It appears that Horseman Global's Russell Clark may have been spot on with his bearish take on the US shale sector.
As a reminder, in his latest letter to investors, Clark said that "the rising decline rates of major US shale basins, and the increasing incidents of frac hits (also a cause of rising decline rates) have convinced me that US shale producers are not only losing competitiveness against other oil drillers, but they will find it hard to make money.... at some point debt investors start to worry that they will not get their capital back and cut lending to the industry. Even a small reduction in capital, would likely lead to a steep fall in US oil production. If new drilling stopped today, daily US oil production would fall by 350 thousand barrels a day over the next month."
What I also find extraordinary, is that it seems to me shale drilling is a very unprofitable industry, and becoming more so. And yet, many businesses in the US have expended large amounts of capital on the basis that US oil will always be cheap and plentiful. I am thinking of pipelines, refineries, LNG exporters, chemical plants to name the most obvious. Even more amazing is that other oil sources have become more cost competitive but have been starved of resources. If US oil production declines, the rest of the world will struggle to increase output. An oil squeeze looks more likely to me.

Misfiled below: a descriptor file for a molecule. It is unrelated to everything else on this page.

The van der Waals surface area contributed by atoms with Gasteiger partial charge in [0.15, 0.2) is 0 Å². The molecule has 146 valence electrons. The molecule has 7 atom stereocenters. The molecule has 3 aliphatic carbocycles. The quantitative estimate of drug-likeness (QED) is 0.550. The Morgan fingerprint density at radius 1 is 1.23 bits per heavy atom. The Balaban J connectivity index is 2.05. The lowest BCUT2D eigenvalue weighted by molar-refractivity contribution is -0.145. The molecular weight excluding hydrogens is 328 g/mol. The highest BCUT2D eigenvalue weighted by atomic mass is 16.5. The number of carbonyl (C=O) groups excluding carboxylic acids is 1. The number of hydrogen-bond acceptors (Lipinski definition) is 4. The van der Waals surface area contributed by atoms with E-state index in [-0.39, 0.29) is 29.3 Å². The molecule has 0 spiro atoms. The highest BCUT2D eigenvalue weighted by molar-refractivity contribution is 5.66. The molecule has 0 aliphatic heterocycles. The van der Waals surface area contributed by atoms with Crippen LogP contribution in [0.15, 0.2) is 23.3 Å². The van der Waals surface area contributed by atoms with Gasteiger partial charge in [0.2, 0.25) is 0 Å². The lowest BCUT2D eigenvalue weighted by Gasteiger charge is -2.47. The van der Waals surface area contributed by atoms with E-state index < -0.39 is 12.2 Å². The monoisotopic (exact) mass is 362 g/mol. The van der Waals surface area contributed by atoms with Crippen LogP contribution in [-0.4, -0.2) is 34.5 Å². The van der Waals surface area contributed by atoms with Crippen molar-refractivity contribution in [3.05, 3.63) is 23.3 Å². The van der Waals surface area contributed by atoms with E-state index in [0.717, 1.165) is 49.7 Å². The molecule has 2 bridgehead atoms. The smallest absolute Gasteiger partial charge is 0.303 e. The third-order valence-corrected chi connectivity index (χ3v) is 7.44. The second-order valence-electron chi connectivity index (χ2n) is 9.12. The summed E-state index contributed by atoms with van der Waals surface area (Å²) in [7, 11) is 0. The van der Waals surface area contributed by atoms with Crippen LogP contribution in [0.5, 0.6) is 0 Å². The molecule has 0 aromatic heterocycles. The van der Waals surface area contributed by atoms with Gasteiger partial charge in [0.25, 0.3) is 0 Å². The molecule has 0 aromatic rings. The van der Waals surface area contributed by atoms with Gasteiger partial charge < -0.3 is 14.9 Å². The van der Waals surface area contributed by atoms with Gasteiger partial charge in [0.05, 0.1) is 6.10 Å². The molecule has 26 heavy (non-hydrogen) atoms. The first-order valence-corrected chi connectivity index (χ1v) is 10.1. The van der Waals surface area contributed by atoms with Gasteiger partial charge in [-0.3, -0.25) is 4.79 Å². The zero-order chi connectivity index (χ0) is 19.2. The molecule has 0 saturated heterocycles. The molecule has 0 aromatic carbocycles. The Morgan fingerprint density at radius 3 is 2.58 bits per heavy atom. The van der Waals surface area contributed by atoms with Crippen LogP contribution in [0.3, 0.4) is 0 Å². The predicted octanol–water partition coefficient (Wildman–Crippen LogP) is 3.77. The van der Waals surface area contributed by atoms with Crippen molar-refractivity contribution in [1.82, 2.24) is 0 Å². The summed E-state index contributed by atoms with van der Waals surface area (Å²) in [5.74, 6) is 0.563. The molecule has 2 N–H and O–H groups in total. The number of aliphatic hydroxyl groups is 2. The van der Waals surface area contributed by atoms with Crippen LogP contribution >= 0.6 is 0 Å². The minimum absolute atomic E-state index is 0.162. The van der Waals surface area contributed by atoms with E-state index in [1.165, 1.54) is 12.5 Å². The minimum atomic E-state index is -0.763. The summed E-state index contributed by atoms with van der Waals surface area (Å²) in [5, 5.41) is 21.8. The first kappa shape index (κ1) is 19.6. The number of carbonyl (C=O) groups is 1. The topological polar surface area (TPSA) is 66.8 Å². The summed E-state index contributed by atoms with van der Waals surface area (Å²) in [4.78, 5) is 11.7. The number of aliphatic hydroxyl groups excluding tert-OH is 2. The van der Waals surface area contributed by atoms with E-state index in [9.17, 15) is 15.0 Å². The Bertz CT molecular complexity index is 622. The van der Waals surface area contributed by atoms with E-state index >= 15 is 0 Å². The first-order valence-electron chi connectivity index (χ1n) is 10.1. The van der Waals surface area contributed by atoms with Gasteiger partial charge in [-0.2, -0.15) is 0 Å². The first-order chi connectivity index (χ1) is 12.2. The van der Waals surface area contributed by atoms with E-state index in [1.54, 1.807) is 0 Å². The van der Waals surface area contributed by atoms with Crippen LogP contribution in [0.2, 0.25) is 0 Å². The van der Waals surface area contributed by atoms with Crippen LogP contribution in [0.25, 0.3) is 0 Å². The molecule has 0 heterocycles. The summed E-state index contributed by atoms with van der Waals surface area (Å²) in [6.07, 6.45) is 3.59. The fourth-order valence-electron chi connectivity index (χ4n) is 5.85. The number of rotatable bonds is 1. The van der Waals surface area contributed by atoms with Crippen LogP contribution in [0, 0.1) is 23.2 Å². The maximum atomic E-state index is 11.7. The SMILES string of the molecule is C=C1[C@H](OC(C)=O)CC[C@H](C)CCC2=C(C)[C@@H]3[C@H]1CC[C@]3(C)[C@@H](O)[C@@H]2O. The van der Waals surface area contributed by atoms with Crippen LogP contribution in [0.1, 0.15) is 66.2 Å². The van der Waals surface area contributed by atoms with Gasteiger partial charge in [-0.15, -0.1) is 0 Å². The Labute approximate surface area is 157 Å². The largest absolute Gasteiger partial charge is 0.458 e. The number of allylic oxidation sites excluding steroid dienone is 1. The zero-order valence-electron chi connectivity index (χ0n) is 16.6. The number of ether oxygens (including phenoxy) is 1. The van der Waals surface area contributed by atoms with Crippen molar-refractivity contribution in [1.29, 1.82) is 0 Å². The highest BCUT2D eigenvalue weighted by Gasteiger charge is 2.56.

While the bearish thesis has yet to play out, moments ago Anadarko poured cold water on US energy investors after it missed earnings badly, reporting a Q2 EPS loss of 77c, more than double the 33 cent loss expected. However, what was far more concerning to shale bulls (and perhaps oil bears), is that the company admitted that it can no longer support its capital spending budget, and it would cut its 2017 capital budget by $300 million, becoming the first major U.S. oil producer to do so, as a result of depressed oil prices. In March, Anadarko had forecast total 2017 capex of $4.5 billion to $4.7 billion, a continuation of the recent CapEx rebound which troughed in Q3 2016.
Ahead of the Tuesday earnings call, APC CEO Al Walker confirmed Wall Street's growing fears that oil prices are simply too low to sustain ongoing exploration when he said that "the current market conditions require lower capital intensity given the volatility of margins realized in this operating environment. As such, we are reducing our level of investments by $300 million for the full year."
Ironically it was Walker himself who issued a clear warning to Wall Street in June, when he bought up something we first covered in April of 2015 in "When QE Leads To Deflation: A Look At The "Confounding" Global Supply Glut", when he said that it was the relentless supply of cheap capital that was masking the underlying lack of profitability and allowing shale companies to pump beyond the point of negative returns: “The biggest problem our industry faces today is you guys,” Al Walker, chief executive of Anadarko Petroleum Corp. told investors at a conference last month, quoted by the WSJ.
Companies have more capital to keep drilling thanks to $57 billion Wall Street has injected into the sector over the last 18 months. Money has come from investors in new stock sales and high-yield debt, as well as from private equity funds, which have helped provide lifelines to stronger operators. Flush with cash, virtually all of them launched campaigns to boost drilling at the start of 2017 in the hope that oil prices would rebound.